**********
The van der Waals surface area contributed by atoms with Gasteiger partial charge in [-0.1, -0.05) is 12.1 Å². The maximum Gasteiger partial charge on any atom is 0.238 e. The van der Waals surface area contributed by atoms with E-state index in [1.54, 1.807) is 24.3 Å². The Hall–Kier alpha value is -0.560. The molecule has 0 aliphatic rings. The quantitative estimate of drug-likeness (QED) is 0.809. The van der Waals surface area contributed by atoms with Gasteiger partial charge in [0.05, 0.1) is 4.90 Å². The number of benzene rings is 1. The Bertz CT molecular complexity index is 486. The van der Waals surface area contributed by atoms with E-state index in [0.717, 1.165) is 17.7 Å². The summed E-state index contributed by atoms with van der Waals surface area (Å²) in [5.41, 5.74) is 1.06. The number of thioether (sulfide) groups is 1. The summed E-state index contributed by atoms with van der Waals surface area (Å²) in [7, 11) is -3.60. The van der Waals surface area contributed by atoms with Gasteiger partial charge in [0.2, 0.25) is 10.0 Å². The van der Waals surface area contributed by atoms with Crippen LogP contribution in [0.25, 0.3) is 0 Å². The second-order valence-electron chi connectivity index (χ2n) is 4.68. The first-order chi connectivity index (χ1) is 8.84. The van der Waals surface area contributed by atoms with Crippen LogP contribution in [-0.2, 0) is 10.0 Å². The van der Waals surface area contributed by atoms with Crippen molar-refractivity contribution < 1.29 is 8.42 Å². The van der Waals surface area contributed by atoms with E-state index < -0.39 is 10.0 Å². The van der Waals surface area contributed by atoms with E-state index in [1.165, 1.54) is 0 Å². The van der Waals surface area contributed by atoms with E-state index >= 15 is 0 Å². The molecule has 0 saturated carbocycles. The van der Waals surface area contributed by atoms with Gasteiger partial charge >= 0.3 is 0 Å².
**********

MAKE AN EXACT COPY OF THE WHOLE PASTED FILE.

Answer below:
The van der Waals surface area contributed by atoms with Gasteiger partial charge in [-0.1, -0.05) is 12.1 Å². The maximum Gasteiger partial charge on any atom is 0.238 e. The van der Waals surface area contributed by atoms with E-state index in [1.54, 1.807) is 24.3 Å². The Hall–Kier alpha value is -0.560. The molecule has 0 aliphatic rings. The quantitative estimate of drug-likeness (QED) is 0.809. The van der Waals surface area contributed by atoms with Gasteiger partial charge in [0.05, 0.1) is 4.90 Å². The number of benzene rings is 1. The Bertz CT molecular complexity index is 486. The van der Waals surface area contributed by atoms with E-state index in [0.717, 1.165) is 17.7 Å². The summed E-state index contributed by atoms with van der Waals surface area (Å²) in [5.41, 5.74) is 1.06. The number of thioether (sulfide) groups is 1. The summed E-state index contributed by atoms with van der Waals surface area (Å²) in [7, 11) is -3.60. The van der Waals surface area contributed by atoms with Gasteiger partial charge in [0.2, 0.25) is 10.0 Å². The van der Waals surface area contributed by atoms with Crippen LogP contribution in [0.25, 0.3) is 0 Å². The second-order valence-electron chi connectivity index (χ2n) is 4.68. The first-order chi connectivity index (χ1) is 8.84. The van der Waals surface area contributed by atoms with Crippen LogP contribution in [-0.2, 0) is 10.0 Å². The van der Waals surface area contributed by atoms with Crippen molar-refractivity contribution < 1.29 is 8.42 Å². The van der Waals surface area contributed by atoms with E-state index < -0.39 is 10.0 Å². The van der Waals surface area contributed by atoms with E-state index in [1.165, 1.54) is 0 Å². The van der Waals surface area contributed by atoms with E-state index >= 15 is 0 Å². The molecule has 0 saturated carbocycles. The van der Waals surface area contributed by atoms with Gasteiger partial charge >= 0.3 is 0 Å².